On the ``innovative'' path, the contribution of ``renewables'' (defined to be geothermal, hydro, wind, solar, and biomass) is projected to be 32% by 2030, rather than 7.6% as it is now. Energy production from biomass is expected to triple.

The report is rather vague about where the biomass will come from: agricultural and forest products and ``high-yield energy crops'' (eventually). New biological and enzymatic processes may greatly boost the efficiency of ethanol production. In the meantime, established technology often uses methanol (wood alcohol), and the total energy cycle causes more deaths per megawatt-year than any other method of generating electricity (Herbert Inhaber, Energy Risk Assessment, Gordon and Breach, 1982). Moreover, the cost of this method of electricity generation is still too high by as much as a factor of two.

The promotion of biomass use also appears to conflict with current anti-logging policy. Huge amounts of biomass are available. Millions of acres of national timberlands are covered with pines that are diseased or dead. Lawsuits filed by environmental groups and skewed interpretations of federal law have prevented timber harvests and allowed fuel build-up to reach an all-time high. Bruce Babbitt, Secretary of the Interior, advocates the ``reintroduction of fire into the ecosystem.'' But without his help, the biomass may be recycled into the carbon dioxide from which it came (and soot), and without producing any electricity, in massive, naturally caused forest fires.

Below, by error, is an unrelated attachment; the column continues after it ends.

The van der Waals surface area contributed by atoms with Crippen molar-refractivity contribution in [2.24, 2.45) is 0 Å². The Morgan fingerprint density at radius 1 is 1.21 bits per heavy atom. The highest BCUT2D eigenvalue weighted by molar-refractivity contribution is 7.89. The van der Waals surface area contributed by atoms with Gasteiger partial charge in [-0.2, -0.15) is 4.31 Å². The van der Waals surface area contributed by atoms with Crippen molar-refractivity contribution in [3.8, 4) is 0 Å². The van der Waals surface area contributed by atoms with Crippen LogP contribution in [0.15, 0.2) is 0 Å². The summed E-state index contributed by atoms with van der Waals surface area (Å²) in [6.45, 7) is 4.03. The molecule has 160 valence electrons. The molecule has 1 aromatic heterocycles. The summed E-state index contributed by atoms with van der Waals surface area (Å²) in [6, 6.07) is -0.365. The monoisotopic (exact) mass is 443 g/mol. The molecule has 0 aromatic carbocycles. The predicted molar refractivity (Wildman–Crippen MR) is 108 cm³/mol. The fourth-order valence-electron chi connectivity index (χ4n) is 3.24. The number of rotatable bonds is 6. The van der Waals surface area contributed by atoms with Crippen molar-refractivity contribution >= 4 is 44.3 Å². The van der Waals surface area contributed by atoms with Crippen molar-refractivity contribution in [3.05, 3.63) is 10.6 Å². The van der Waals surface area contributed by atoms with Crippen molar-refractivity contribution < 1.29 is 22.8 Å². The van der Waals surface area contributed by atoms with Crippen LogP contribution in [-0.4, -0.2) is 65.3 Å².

At the present time, resurgent forests are serving as a ``greenhouse sponge,'' sequestering part of the ``missing'' carbon dioxide in vegetation and soil. (The path of up to 20% of world carbon dioxide emissions hasn't been determined.) It is estimated that New Zealand could totally offset its fossil fuel emissions by intensive forest planting (Science 277:315-6).

Has the UCS spoken out against the wasteful release of carbon dioxide that is now trapped?

Perhaps both the Administration and the UCS should work on obtaining consensus with themselves.


Emissions Scorecard


Carbon dioxide emissions in North America increased by 3% between 1995 and 1996 and 8.7% between 1990 and 1996. However, emissions in the Asia-Pacific region, excluding Japan, Australia, and New Zealand, increased 5.5% and 37% in these same time periods. In the European Union, emissions increased 2.3% between 1995 and 1996 despite their pledge to reduce emissions 15% by 2010 (Nature 388:213).


Better Wheat Yields in Australia


Since 1952, the yield of wheat, Australia's major crop, has increased by about 0.5 tonnes/hectare. Reasons include crop fertilization by increased carbon dioxide levels and a decrease in the frequency of severe frosts (Nature 387:484-5). This is probably not due to global warming.

Meanwhile, more than 200 people died last winter from Spain to Russia due to exposure to the coldest weather of the century, and crops in the Upper Midwest of the U.S. will be hard hit by floods due to melting of record snowfalls, also not due to global warming (Environment News June, 1997).